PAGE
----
Of the cornerbacks, the top two starters return. You know Kris Abrams-Draine and Ennis Rakestraw, Jr.: they are quite possibly the best corner tandem in the league and combined for a whopping 24 passes defensed in 2022. The fact that they are both coming back for another year is a miracle and one of the key reasons for so much hope heading into the season. The other reason? Both Jaylon Carlies and Joseph Charleston return from the safety corps. Missing Martez Manuel does hurt, but his understudy - boom-or-bust extraordinaire Daylan Carnell - also returns and figures to get first crack at replacing Manuel. These five all finished with over 300 snaps on the year and should be looked to as a continuation to the success the ‘22 defensive secondary had.

The backups in the defensive secondary were not nearly as productive, however. Only one - slot corner Dreydon Norwood - earned more than 45 snaps on the year (he had 294 at season’s conclusion) and that was in a role that was a relief position for KAD and Rakestraw. Marcus Clarke - the late transfer in from Miami - was familiar with DC Blake Baker’s system but only saw 45 snaps on the year, most towards the end of the season. The Tylers - Hibbler and Jones - combined for 55 snaps on the year at their respective safety slots and will be looked to provide a steadier presence in the rotation. Blue chipper Isaac Thompson and receiver-turned-safety-turned-back-to-receiver Ja’Marion Wayne combined for 8 snaps on the year in redshirt campaigns, while blue chip corner Marcus Scott II didn’t see the field at all in his redshirt season. If any of those two push for snaps in the second year on the team that will be a good thing.

The Transfers

COLLEGE FOOTBALL: OCT 02 Eastern Washington at Florida Photo by Joe Robbins/Icon Sportswire via Getty Images
Transfer In Defensive Backs

Missouri looked to the Sunshine State schools to beef up their defensive secondary ranks this offseason. Did they need to? I mean...on the outside looking in, no, but clearly they wanted a few more experienced pieces, especially since four of the five potential starters will most likely be gone next year.

Tre’Vez Johnson was a three-year starter at Florida before being unseated under the Napier regime. Despite not being the most havoc-creating corner, he has notched an interception each season and will be a SEC-experienced rotational piece to spell KAD and Rake.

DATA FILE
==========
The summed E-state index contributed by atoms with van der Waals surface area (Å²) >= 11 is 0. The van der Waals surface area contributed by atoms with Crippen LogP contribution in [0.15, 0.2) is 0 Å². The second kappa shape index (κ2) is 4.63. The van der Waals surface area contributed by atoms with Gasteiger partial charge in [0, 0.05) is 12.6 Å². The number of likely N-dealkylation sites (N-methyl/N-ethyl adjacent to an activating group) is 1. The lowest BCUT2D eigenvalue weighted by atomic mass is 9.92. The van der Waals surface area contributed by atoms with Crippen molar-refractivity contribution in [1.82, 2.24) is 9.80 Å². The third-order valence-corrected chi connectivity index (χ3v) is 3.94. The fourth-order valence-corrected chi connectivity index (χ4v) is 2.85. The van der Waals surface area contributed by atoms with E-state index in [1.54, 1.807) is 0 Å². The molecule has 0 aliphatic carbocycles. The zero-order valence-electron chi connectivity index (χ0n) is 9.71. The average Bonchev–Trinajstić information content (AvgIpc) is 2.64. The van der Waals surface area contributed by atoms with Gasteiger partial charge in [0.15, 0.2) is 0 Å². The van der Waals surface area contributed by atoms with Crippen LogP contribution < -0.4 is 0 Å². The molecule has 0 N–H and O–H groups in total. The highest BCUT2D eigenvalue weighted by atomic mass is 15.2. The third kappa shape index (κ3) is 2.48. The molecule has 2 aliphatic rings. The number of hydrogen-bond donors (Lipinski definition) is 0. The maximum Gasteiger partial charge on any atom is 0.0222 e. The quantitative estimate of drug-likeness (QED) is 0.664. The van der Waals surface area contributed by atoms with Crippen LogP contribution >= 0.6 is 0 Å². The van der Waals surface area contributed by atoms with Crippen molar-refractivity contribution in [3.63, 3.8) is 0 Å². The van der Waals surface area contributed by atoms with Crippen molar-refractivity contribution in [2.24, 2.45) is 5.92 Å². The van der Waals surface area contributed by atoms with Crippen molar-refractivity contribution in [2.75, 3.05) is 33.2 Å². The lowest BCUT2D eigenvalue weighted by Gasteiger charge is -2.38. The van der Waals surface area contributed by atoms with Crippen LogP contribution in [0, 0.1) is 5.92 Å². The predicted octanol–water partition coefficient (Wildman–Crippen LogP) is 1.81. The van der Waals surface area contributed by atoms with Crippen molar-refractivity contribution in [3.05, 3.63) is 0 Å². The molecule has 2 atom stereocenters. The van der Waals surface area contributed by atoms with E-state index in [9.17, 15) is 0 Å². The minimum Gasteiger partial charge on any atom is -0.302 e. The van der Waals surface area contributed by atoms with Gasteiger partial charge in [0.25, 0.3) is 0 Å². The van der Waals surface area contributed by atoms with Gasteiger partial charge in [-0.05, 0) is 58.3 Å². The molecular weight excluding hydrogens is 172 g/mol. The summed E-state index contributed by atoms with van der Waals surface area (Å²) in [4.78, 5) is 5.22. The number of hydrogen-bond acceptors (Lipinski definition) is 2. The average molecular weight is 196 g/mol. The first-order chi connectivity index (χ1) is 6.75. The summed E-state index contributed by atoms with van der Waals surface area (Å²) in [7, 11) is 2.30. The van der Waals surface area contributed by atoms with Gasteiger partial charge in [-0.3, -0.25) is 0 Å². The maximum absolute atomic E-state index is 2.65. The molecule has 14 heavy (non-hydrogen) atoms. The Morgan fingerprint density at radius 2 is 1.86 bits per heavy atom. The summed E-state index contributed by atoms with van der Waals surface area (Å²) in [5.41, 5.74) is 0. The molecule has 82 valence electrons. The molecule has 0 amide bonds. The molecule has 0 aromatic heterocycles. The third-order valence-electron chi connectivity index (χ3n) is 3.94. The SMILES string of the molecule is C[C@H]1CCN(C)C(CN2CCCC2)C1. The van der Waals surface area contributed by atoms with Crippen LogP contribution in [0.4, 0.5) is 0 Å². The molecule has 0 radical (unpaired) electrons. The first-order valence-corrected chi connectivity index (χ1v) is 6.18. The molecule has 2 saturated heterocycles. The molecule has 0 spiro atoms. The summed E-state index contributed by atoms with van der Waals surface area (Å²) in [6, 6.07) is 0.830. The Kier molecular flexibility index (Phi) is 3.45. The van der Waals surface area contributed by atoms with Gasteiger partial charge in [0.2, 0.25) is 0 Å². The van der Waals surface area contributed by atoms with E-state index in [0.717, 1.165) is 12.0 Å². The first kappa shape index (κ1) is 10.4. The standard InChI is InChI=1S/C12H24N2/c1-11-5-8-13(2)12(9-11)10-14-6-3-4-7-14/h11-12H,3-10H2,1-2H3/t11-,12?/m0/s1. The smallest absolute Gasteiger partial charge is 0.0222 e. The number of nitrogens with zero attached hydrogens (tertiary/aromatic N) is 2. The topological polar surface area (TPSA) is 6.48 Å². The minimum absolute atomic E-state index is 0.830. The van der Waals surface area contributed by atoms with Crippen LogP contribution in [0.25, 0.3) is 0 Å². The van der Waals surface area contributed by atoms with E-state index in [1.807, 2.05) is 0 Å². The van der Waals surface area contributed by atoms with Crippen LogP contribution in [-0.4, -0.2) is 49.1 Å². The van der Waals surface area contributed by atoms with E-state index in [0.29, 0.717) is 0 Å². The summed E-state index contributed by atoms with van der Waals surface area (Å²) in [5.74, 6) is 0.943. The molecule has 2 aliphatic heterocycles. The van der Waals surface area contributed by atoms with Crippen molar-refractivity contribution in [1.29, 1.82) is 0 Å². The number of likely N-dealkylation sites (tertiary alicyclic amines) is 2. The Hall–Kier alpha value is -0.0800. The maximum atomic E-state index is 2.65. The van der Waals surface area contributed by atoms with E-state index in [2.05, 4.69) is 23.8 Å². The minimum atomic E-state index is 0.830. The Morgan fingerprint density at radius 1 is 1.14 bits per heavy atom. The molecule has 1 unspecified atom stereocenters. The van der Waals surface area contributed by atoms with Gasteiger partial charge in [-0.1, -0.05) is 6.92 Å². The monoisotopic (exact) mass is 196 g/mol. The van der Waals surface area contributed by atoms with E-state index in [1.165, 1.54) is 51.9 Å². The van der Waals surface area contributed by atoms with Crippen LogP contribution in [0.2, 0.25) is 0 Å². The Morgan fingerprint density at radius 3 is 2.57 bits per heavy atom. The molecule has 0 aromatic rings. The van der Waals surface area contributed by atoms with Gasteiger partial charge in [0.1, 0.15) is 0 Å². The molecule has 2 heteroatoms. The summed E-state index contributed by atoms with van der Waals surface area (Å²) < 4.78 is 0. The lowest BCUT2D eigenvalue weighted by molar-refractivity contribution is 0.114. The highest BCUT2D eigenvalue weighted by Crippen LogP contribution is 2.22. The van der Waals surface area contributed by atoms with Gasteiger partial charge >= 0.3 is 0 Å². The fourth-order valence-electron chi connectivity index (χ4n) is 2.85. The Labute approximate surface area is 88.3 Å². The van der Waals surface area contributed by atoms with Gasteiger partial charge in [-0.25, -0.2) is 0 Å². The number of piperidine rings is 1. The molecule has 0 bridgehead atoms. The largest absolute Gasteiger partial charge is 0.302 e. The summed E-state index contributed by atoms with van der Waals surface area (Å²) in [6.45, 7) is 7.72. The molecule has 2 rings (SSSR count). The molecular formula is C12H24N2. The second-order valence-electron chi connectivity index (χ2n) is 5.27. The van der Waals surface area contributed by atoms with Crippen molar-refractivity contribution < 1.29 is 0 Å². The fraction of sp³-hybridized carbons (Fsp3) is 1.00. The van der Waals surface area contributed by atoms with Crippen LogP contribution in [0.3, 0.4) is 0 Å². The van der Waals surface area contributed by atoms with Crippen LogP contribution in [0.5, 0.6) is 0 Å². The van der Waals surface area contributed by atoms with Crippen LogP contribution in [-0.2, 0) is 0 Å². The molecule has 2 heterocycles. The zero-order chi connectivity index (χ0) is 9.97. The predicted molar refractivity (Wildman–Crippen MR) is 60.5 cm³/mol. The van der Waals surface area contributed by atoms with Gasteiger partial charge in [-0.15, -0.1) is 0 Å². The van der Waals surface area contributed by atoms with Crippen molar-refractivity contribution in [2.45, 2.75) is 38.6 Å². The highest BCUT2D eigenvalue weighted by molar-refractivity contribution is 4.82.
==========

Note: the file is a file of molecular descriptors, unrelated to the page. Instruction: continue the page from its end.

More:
Sidney Williams is a free safety from Florida State one who is comfortable with roaming the backfield and picking off receivers that leak through coverage. Like Johnson, he’s not much of a havoc creator but has 405 snaps and 25 games worth of experience under his belt and can help bridge the gap between Charleston and Thompson (assuming the latter isn’t ready to start after this year).

The Freshmen

St. Louis Post-Dispatch

Marvin Burks 2022 Stats: 95 tackles, 1 INT, 2 fumble recoveries (also 1,717 yards & 26 TDS rushing)

Phillip Roche 2022 Stats: 51 tackles, 4 TFLs, 2 PDs, 2 INTs, 1 forced fumble (also 237 yards & 1 TD receiving)

Nicholas DeLoach 2022 Stats: 68 tackles, 3 PDs, 3 INTs (also 421 yards & 5 TDs receiving)

Shamar McNeil 2022 Stats: 35 tackles, 2 TFLs, 15 PDs, 2 INTs

One thing that stood out to me about the ‘23 crop of defensive back high school recruits was their athleticism. Other than Shamar McNeil, this batch of guys played defensive back and some offensive position as well. Nick DeLoach and Phillip Roche were receivers and Marvin Burks was a dang 1,500+ rusher with 26 rushing touchdowns in a season. Burks was the lone blue-chipper but all four showed tremendous potential from their overall athleticism alone. None should see the field this year - or, at least, there’s no urge for them to do so - but the potential of this group going forward is sky high.

2023 Forecasting

  • Prediction: At least one starting defensive back earns All-SEC honors.
  • Bold Prediction: At least two starting defensive backs earn All-SEC honors and one becomes an All-American.
  • HOT TAKE: Blake Baker deploys the first modern usage of the 6-0-5 defense, featuring six defensive linemen, zero linebackers, and five defensive backs in order to get Missouri’s most talented defenders the most snaps. They go undefeated and Blake Baker makes so many royalties from coaching camps on these designs that he eschews bigger paychecks at other schools and stays at Missouri forever.